I’m going to be honest: chapter two, entitled “How the Dialectic Teaches Families To Wrestle,” scares me a little bit. I’m not at all sure I’m ready (or even capable, honestly) of doing the “wrestling” of which Leigh Bortins writes. I sometimes tease Steady Eddie about his practice of employing the Socratic method when he’s discussing something, but really, I do find it annoying sometimes. (I’ve concluded that what this says about me is that I’m stuck in the dialectic phase myself. Eeeek!) I definitely can appreciate the necessity for this–after all, if we’re going to the trouble of educating our children at home, then shouldn’t we want them to be able to think at the end of their schooling? Still, though, quite a few things Leigh Bortins says ended up consoling and encouraging me a little more than scaring me, so all in all I appreciate the chapter. It definitely makes me think, too! This is what I hope to do with my children:
What if your now-teenage daughter begins to ask questions about ideas with which you disagree? The topic might be evolution or a form of religion or a political position. If you tell her that the idea is just plain bad and that she should stay away from it, what is her first instinct? To sprint toward it full speed. But what if you encourage her to study it with you? But asking good questions, you can help her to reach an informed conclusion about the subject. You can point her toward trustworthy authorities on the subject. You can help her to consider both sides as she forms her own opinion about it.
What is more, she will be able to claim the opinion she reaches as her own because she walked toward it step by step; she will know the route you traveled to get there, not just the destination. In a very real way, you are teaching your child to be the driver, no longer just a passenger. Like those early driving lessons, it is a little scary. Sometimes you may need to screa, “Brake! Brake!” Sometimes you may have to grab the wheel. But your goal is to relinquish more and more control as your child learns how to navigate safely. You can only do that by respecting her questions and encouraging her to face them without fear. (23)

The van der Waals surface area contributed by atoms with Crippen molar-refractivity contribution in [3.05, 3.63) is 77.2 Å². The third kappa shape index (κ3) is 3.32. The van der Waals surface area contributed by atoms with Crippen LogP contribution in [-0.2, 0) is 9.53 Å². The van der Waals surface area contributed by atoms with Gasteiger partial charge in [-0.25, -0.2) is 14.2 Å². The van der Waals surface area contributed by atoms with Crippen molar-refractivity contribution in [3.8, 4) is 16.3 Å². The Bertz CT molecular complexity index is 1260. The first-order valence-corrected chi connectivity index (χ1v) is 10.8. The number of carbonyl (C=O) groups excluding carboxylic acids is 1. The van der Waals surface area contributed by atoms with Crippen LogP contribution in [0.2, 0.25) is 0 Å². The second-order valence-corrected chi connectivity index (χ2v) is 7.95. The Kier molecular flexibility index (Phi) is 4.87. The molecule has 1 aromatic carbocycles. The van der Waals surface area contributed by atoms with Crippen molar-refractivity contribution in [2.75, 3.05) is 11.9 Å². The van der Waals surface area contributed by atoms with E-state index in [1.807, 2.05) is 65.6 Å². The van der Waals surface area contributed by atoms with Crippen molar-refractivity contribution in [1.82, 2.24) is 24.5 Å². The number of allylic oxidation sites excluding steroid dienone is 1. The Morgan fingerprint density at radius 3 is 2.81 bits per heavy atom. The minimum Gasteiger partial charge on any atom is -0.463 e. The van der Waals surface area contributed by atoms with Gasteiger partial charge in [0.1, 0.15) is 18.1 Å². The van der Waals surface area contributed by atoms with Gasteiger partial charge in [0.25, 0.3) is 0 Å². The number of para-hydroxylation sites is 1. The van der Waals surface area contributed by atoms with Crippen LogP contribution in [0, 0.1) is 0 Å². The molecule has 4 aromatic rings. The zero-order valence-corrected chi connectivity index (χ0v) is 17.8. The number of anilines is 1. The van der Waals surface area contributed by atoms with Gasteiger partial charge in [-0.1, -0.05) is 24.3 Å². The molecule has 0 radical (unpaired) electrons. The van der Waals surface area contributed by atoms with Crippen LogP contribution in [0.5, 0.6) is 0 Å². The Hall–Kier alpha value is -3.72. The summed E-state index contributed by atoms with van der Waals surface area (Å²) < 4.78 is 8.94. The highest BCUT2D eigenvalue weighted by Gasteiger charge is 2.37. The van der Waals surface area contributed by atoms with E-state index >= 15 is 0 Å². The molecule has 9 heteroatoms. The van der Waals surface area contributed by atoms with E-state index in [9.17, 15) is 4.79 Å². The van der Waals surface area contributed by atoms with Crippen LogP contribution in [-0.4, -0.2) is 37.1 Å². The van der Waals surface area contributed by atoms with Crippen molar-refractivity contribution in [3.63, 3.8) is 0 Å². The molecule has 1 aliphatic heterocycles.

I’m learning more and more as my children grow just how much of parenting is really out of our control. It’s tough. All we can do is love them, pray for them, and do the best we can in our raising and teaching of them.
So far, chapter three, which is merely a collection of FAQs, is my favorite in the book. (And yes, I realize I haven’t read that far into it.) I read this chapter while Steady Eddie and I were on a quick trip in celebration of our fifteenth anniversary, and I read whole paragraphs aloud to him. (I won’t even address what the fact that I read this on an anniversary getaway says about me. 😉 ) So much of this resonates with me. I found Bortins’ description of her own rather unconventional education amusing and interesting. One of my favorite parts in the chapter is about teaching our children to judge well:
The point is that life requires us to use judgment–to answer questions or respond to choices in a manner that reveals the tension of conflict and the harmony of peace. Many seem willing to pay any price for peace in order to avoid conflict. We need more Patrick Henrys to ask us, “Is life so dear, or peace so sweet, as to be purchased at the price of chains and slavery? Forbid it, Almighty God!” Although you will find people who must win at any cost and relish conflict, most folks would rather leave well enough alone. But living does not allow me to leave well enough alone, because my job as a mother is to teach my sons how to use judgment, which does not necessarily mean keeping them safe. Good judgment can cause us to lose friends, employment, and reputation. Good judgment can be as dangerous as bad judgment in a world that just wants us to get along and not make waves. (37)
That last sentence is especially scary and convicting to me.
I also love the subject on which she ends chapter 3: the purpose of education, which is the pursuit of virtue:
Remember, the trouble about learning to ask questions is that you’ll ask questions. No more accepting the status quo. No more doing what you are told. Know thyself, and be prepared for a life of conflict. C.S. Lewis called man “a glorious ruin.” The more questions we ask, the more ruins we will find in need of repair. But the entire adventure is glorious.
And, might I add, scary. 🙂